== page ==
Weather affects how students drive to school


Michael Skaggs

Parents exit the student parking lot on Friday, Jan 14.

   Student drivers have tons of responsibilities, and yet often they do not get the credit they deserve. Despite stereotypes of overly cautious or overconfident new drivers, most student drivers take their new responsibilities seriously.

   With the recent snowfall and sudden weather switch to the temperature being  below zero, student drivers have had to adapt to the change as well as driving slower or changing their morning routine to get ready. One student described the way he gets ready to drive to school, if there was a lot of snow the next day.

   “I heat up my car so that I’m not cold and get rid of any fog or ice on my windshield,” said Vernon Tylor, senior.  

   There is also an issue that some students have with leaving for lunch and the short amount of time the school gives students, especially if it’s cold or there’s snow or rain. Some students disagree though. 

   “That wouldn’t be a good idea,” said Trenton Marulewski, senior. “They should just allow for tardiness of up to a few minutes, in case something happens.”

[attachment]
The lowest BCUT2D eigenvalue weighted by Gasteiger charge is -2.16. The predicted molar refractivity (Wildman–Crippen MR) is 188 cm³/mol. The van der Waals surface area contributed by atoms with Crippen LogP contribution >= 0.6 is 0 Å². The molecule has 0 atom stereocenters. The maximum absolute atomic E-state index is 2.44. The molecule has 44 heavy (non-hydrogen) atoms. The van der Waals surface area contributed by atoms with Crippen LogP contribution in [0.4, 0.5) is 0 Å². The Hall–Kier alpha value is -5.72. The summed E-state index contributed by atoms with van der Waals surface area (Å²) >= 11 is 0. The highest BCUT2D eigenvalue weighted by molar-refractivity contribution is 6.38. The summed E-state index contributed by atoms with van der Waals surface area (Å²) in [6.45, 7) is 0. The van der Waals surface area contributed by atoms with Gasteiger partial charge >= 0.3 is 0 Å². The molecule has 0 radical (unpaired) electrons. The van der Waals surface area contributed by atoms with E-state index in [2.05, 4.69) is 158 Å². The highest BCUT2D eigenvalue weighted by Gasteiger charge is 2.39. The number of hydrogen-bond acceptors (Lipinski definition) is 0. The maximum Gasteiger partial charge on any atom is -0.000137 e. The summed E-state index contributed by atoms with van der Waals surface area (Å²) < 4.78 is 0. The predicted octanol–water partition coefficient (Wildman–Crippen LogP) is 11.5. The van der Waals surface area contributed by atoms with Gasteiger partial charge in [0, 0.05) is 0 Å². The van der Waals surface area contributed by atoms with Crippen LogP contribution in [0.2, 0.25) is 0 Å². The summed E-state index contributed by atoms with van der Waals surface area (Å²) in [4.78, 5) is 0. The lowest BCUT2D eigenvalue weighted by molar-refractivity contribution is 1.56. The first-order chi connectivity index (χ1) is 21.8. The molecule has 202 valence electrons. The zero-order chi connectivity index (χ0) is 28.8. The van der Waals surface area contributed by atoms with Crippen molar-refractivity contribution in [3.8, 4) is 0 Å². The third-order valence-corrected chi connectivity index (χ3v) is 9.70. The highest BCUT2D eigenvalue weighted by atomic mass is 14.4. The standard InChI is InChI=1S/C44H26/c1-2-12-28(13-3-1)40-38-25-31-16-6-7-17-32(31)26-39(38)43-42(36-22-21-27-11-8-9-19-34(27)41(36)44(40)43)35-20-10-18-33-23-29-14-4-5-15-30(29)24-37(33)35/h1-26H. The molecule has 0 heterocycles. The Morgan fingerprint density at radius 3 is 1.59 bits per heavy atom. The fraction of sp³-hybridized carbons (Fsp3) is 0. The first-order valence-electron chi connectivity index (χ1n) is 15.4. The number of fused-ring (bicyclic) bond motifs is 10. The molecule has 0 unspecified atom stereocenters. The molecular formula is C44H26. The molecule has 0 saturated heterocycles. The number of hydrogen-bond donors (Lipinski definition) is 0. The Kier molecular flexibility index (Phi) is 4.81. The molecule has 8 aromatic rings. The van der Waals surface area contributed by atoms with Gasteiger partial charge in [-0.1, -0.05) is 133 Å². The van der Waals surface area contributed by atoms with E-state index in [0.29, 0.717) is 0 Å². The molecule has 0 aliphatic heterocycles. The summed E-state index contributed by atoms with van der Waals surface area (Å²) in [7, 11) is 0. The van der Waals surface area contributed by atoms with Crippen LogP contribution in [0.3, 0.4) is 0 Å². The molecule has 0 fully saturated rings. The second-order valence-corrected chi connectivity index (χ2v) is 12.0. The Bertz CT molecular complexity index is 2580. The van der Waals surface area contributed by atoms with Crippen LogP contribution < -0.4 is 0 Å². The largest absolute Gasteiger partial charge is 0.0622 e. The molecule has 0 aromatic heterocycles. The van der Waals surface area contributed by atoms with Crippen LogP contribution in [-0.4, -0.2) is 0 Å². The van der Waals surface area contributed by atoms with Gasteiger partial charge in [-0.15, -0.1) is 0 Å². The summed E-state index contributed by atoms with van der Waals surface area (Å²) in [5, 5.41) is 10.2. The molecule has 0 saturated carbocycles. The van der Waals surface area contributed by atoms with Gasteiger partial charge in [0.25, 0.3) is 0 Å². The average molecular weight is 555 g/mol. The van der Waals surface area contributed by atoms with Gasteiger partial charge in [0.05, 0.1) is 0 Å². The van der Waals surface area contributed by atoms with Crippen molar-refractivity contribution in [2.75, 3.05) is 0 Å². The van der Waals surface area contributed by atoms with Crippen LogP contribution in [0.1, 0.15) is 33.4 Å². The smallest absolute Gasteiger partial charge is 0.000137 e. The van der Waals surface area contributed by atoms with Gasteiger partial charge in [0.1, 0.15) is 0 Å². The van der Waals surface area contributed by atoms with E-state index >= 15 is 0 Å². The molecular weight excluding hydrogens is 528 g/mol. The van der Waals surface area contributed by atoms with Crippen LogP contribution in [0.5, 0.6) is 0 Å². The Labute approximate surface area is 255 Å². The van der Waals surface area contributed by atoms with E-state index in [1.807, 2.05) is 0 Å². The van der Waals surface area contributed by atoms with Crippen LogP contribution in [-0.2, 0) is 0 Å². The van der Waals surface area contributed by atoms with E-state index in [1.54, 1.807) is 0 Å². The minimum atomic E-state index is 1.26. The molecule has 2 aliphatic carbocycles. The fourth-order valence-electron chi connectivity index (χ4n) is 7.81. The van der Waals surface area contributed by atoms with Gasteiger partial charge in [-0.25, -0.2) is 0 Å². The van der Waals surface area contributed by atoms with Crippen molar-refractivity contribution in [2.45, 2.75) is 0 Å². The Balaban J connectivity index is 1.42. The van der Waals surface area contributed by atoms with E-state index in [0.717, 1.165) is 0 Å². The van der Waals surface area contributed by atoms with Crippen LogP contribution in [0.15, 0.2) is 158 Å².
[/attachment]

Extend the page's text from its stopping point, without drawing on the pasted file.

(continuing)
The real problem with driving to school is the student parking lot at the end and beginning of the day. It upsets most students because it is such an unorganized mess. There are also people who will zoom through the parking lot and cut parents and other students off without regard for their safety.  One student provided instructions on how to fix it or improve the parking lot system. 

   “Overall, I think we need the parking lot to be bigger,” said Taylor.”“People need to be more patient when exiting the parking lot, and we need to be more strict on people going 20 over when really we should be driving 5 to 10 miles per hour.” 

   Having a car comes with financial responsibilities like paying for gas and fixing it if something goes wrong with the car. Gas prices are very high in Rockford, ranging from $3.45 to $3.50. For students who drive, there’s the question of whether they regret driving because of these costs. 

   “While getting gas is expensive, it will push us more to electric vehicles or at least ones that use less fuel, which will make our ecosystem less polluted,” said Marulewski.